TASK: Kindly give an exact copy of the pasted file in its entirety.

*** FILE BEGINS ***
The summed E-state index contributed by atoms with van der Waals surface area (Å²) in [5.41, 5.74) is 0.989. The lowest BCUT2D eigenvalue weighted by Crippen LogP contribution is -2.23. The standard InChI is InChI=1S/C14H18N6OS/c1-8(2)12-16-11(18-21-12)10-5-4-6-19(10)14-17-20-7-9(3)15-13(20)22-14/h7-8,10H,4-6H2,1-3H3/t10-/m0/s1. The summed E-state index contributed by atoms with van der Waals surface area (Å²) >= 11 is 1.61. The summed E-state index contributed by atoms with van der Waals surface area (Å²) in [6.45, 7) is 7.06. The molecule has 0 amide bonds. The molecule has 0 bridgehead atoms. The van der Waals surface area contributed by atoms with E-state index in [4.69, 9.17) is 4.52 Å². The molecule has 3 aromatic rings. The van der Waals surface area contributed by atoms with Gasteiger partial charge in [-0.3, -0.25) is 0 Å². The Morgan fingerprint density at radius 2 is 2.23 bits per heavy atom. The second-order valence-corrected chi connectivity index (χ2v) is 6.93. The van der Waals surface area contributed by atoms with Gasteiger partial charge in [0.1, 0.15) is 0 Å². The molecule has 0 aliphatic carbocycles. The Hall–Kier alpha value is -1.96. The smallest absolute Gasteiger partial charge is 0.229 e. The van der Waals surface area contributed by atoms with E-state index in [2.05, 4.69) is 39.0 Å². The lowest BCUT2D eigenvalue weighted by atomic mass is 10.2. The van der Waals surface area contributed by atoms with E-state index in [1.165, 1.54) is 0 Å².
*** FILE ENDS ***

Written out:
The summed E-state index contributed by atoms with van der Waals surface area (Å²) in [5.41, 5.74) is 0.989. The lowest BCUT2D eigenvalue weighted by Crippen LogP contribution is -2.23. The standard InChI is InChI=1S/C14H18N6OS/c1-8(2)12-16-11(18-21-12)10-5-4-6-19(10)14-17-20-7-9(3)15-13(20)22-14/h7-8,10H,4-6H2,1-3H3/t10-/m0/s1. The summed E-state index contributed by atoms with van der Waals surface area (Å²) >= 11 is 1.61. The summed E-state index contributed by atoms with van der Waals surface area (Å²) in [6.45, 7) is 7.06. The molecule has 0 amide bonds. The molecule has 0 bridgehead atoms. The van der Waals surface area contributed by atoms with E-state index in [4.69, 9.17) is 4.52 Å². The molecule has 3 aromatic rings. The van der Waals surface area contributed by atoms with Gasteiger partial charge in [-0.3, -0.25) is 0 Å². The Morgan fingerprint density at radius 2 is 2.23 bits per heavy atom. The second-order valence-corrected chi connectivity index (χ2v) is 6.93. The van der Waals surface area contributed by atoms with Gasteiger partial charge in [0.1, 0.15) is 0 Å². The molecule has 0 aliphatic carbocycles. The Hall–Kier alpha value is -1.96. The smallest absolute Gasteiger partial charge is 0.229 e. The van der Waals surface area contributed by atoms with E-state index in [2.05, 4.69) is 39.0 Å². The lowest BCUT2D eigenvalue weighted by atomic mass is 10.2. The van der Waals surface area contributed by atoms with E-state index in [1.165, 1.54) is 0 Å².